Firstly, if there is a specific context to which you are referring (e.g., a book that you are reading), please be sure to include that so that we may help you with referencing. Otherwise, if you are speaking merely in terms of historical contexts, I would have to disagree with...
Firstly, if there is a specific context to which you are referring (e.g., a book that you are reading), please be sure to include that so that we may help you with referencing. Otherwise, if you are speaking merely in terms of historical contexts, I would have to disagree with you slightly.
The Middle Ages, sometimes still referred to as The Dark Ages, generally get a bad rap. It is true that those who lived during The Middle Ages were more concerned with religion, but this was due to the desire to firmly establish Christianity in the West, which remained under perceived threat from pagan Vikings in the North -- who frequently sacked the continent -- and Muslims from the East.
It is also true that literacy did not begin to expand until the Late Middle Ages (c. 1300), as romances began to include the middle-class. Geoffrey Chaucer's The Canterbury Tales was written for and about such an audience. However, even before this time, there was an appreciation for illuminated manuscripts, romances, and visual art. It is just that these pleasures were only accessible to clergymen and members of royal courts.
Economic opportunities existed during the Late Middle Ages through guilds. However, you are right to say that such opportunities increased during the Renaissance -- particularly since the Renaissance coincided with The Age of Exploration, which expanded trade opportunities for some nations.
To answer your question, I would say that Humanism was the reason "for the rebirth of the cult of beauty." I left out the first part of your assessment because "the heroic ideal" was actually more preponderant in The Middle Ages. Look at the romances written from 1150-1500 in Middle English: King Horn, Guy of Warwick, and Sir Gawain and the Green Knight. All are romantic heroes. One could even look to Beowulf, written during the Early Middle Ages, for the construction of the heroic ideal.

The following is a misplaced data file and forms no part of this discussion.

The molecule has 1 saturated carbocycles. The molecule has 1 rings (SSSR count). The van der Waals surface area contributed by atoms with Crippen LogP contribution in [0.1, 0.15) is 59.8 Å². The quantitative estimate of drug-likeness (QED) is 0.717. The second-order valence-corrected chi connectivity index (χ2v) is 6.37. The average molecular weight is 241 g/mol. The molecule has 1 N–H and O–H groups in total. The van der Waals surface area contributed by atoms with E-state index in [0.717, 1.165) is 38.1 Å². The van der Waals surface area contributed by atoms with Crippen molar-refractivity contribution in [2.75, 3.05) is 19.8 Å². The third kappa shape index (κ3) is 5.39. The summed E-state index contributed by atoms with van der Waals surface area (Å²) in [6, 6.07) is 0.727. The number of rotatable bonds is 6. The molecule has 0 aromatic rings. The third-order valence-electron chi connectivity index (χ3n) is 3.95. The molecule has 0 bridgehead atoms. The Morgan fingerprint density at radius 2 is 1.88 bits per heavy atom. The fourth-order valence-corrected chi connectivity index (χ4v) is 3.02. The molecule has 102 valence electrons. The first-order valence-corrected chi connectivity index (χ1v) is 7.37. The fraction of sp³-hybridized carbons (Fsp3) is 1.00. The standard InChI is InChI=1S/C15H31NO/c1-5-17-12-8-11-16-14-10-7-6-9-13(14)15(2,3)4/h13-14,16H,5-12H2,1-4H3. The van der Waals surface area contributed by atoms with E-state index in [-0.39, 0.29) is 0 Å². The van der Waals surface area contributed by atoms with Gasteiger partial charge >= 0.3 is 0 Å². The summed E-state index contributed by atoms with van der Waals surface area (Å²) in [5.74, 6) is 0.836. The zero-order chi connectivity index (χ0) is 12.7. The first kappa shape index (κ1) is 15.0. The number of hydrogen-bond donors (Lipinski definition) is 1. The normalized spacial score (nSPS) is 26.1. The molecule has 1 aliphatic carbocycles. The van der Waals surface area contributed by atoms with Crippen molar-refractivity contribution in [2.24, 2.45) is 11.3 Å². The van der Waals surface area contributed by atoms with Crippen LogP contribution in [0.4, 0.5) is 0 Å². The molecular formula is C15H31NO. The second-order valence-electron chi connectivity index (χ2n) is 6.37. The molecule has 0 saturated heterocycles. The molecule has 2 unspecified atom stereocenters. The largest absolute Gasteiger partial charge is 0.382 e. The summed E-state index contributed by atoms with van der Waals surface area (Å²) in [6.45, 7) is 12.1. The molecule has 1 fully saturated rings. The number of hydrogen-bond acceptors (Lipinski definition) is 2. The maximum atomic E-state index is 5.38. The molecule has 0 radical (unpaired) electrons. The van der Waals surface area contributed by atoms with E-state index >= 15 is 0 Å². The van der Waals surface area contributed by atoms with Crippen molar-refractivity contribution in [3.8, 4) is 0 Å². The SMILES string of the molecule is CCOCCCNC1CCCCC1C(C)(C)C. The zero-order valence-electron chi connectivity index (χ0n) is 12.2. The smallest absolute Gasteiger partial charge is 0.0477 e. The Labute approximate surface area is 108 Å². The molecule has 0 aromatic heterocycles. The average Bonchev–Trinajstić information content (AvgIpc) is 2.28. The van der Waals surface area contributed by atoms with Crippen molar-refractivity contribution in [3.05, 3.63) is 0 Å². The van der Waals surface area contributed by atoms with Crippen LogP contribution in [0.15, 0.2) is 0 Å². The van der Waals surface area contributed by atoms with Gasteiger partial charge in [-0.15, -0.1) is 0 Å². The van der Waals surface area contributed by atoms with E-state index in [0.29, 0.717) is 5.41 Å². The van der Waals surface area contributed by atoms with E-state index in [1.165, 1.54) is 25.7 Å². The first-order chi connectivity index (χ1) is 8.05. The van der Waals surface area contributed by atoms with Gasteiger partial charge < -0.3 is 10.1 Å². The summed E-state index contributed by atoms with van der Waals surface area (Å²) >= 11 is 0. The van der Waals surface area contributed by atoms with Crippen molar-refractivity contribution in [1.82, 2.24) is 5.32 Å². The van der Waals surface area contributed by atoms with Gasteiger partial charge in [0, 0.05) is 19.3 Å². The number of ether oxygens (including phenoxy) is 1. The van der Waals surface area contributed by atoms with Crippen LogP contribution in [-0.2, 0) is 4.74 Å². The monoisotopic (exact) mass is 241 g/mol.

Humanism was centered on the belief that rational approaches were key to solving most of the problems of civilization. It also subordinated the Church's absolute authority, arguing that people were not innately sinful, but innately good. Therefore, human ideas should take precedence over those centered on the divine or the supernatural. The best examples the humanists had for this elevation of human ideas and creativity were those from the Classical world. It is no coincidence that Italy was the center of the Renaissance: the remnants of Ancient Rome's greatness were all around.
"The cult of beauty," as you call it, elevated Classical ideas about form and, most importantly, shamelessly depicted the nude human body. The body was not a source of sin, but a source of beauty for Renaissance painters.
In paintings from the Middle Ages, only religious figures were depicted and they were always clothed. Renaissance painters also depicted religious figures, but individualized them and allowed them to emote. However, Renaissance painters also depicted the pagan gods of the ancient world. In some paintings, religious figures were represented in forms that resembled ancient sculptures of pagan gods, allowing for an intermingling of religious and mythical contexts.